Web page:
FLOOR’D: Chronicling the legacy of black social dance

24 Apr 2018

An interview with Natasha Powell, artistic director of Holla Jazz

As we get ready to observe International Jazz Day on April 30, Natasha Powell, the Toronto-based artistic director of the jazz dance company Holla Jazz, is presenting FLOOR'D -- a full-length soulful dance and musically-infused exploration of the rich dance tradition of vernacular jazz. Making its world premiere, FLOOR'D will hit the stage at the Winchester Street Theatre from April 25-28, 2018.

The daughter of Caribbean immigrants (a Jamaican father and Grenadian mother), Toronto native Natasha Powell grew up in a home where dance and music were omnipresent. A dancer since the age of 9, the pursuit of her passion led her to train professionally in Toronto, Vancouver, Los Angeles and New York.

She was inspired to start Holla Jazz in 2016 from a formative experience in New York during the summer of 2013. She had received a grant to study the history and lineage of African-American social dance -- particularly looking at its connection to hip hop.

"I watched a documentary by one of my mentors featuring these old black and white films of African-Americans doing the Charleston; and then in the next clip he would have more modern dancers from the early 2000’s doing hip hop. I thought to myself, there’s all this connection there; and I was inspired by that," as she spelled out.

Photo by David Hou. Raoul Wilke and Natasha Powell.

So began her journey which led the the creation of Holla Jazz dance company. "I decided that I wanted to start creating my own work and share my own voice. That’s when I started getting into choreography," she said. Her inspiration was the Post-Emancipation African-American dance tradition.

FLOOR'D is essentially a tribute to the continuous and unbroken, but often forgotten, link between the creative effervescence of those days from the jook halls frequented by the black lower and working classes, through its Eurocentric appropriation, to today's black dance culture.

The jook traces it roots from West-African traditions. Jook joints in the 1920's and 30's were vibrant incubators in the black community for the development of many well-known styles of dance in black dance culture such as the Charleston, the twist and the shimmy.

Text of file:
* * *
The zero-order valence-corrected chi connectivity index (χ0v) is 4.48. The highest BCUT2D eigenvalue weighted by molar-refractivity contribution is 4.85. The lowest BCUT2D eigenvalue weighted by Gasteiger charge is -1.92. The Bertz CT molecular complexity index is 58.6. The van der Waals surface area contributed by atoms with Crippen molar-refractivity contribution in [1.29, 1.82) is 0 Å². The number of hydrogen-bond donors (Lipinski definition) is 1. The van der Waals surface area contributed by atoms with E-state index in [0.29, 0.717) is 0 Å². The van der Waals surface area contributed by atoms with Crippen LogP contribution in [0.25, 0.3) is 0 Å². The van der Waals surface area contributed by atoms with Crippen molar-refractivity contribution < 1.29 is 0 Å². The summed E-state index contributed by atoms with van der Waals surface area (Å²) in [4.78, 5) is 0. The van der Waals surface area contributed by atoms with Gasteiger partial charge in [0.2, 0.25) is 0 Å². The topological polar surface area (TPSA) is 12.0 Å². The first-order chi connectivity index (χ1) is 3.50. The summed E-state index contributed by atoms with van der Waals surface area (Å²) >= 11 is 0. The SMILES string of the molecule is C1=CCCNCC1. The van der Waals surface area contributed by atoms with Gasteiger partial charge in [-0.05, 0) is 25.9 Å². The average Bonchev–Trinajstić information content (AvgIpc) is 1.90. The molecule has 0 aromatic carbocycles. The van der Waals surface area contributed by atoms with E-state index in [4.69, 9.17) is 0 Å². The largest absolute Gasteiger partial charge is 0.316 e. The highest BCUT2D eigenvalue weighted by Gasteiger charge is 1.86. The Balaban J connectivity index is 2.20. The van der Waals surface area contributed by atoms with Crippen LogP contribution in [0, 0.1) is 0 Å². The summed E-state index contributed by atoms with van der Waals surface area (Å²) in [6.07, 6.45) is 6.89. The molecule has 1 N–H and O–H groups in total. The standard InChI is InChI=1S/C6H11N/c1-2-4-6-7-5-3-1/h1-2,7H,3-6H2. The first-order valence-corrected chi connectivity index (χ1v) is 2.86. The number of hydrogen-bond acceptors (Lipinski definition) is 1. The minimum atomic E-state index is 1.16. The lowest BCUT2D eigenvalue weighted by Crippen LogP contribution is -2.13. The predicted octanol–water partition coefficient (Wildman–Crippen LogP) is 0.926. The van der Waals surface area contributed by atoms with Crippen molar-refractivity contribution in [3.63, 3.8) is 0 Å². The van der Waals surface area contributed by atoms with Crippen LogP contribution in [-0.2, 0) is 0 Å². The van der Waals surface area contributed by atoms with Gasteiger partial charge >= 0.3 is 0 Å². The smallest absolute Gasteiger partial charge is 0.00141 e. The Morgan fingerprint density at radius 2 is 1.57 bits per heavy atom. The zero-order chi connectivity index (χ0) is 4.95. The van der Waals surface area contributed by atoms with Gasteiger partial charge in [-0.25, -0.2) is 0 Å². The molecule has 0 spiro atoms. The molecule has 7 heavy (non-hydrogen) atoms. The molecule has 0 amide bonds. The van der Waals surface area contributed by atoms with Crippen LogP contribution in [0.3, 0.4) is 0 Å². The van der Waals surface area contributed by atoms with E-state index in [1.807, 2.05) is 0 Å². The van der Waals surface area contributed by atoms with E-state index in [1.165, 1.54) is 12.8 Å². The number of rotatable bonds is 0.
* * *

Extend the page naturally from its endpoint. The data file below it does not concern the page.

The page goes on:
"It’s really important for us to understand that jazz dancing is a black social dance because you don’t see a lot of black people doing jazz social dancing anymore. So it’s important to share that history and lineage because, oftentimes, we’re not able to acknowledge or put our names to something because it becomes so popularized. It becomes associated with the general public. But actually, it was created by these communities during really hard times. So it’s really important to acknowledge that struggle," as she eloquently explained.

The seven dancers in FLOOR'D, seamlessly accompanied by musicians playing brass, drums and piano, under the direction of Gerald Heslop, aim to invoke the spirit and energy of the jook joint pioneers.

It was important for Natasha to find a way to honour that tradition. "That tradition still continues --whether it’s at home, in our backyard, or at parties. There’s always this sharing of dance that’s kind of consistent," she said.

But how do you go about passing on this legacy to the younger Afro-Caribbean generation in Toronto who are maybe more interested in hip hop or soca?

"It’s definitely important to understand the cultural history. Because in order to move forward you have to know where you came from, right? Oftentimes younger generations don’t always have access; or sometime they’re unaware of a lot of things that came before us," she argued.

"I think it’s also how you present it to them. That is important. What bodies are actually doing the dance. It's when they see other people that they can relate to. That was also my challenge. At first I didn’t see people that I could relate to doing the dance. It made an impact once I saw people that I could relate to embodying this type of dance."

"Presentation and representation are key components in trying to get more people interested."

"Making it accessible and knowing that this dance is for everybody. Making sure that they can actually afford to participate in the dance is part of it as well. Because sometimes the black community maybe does have challenges with access to being able to participate in whatever types of events that are available to them."

 

LISTING INFORMATION    

Holla Jazz presents: FLOOR’D
Dates: April 25—28 at 8pm
Ticket Prices: $30 Adults / $25 Artists, Students & Seniors
Venue: Winchester Street Theatre - 80 Winchester St., Toronto
Box Office: hollajazz.com

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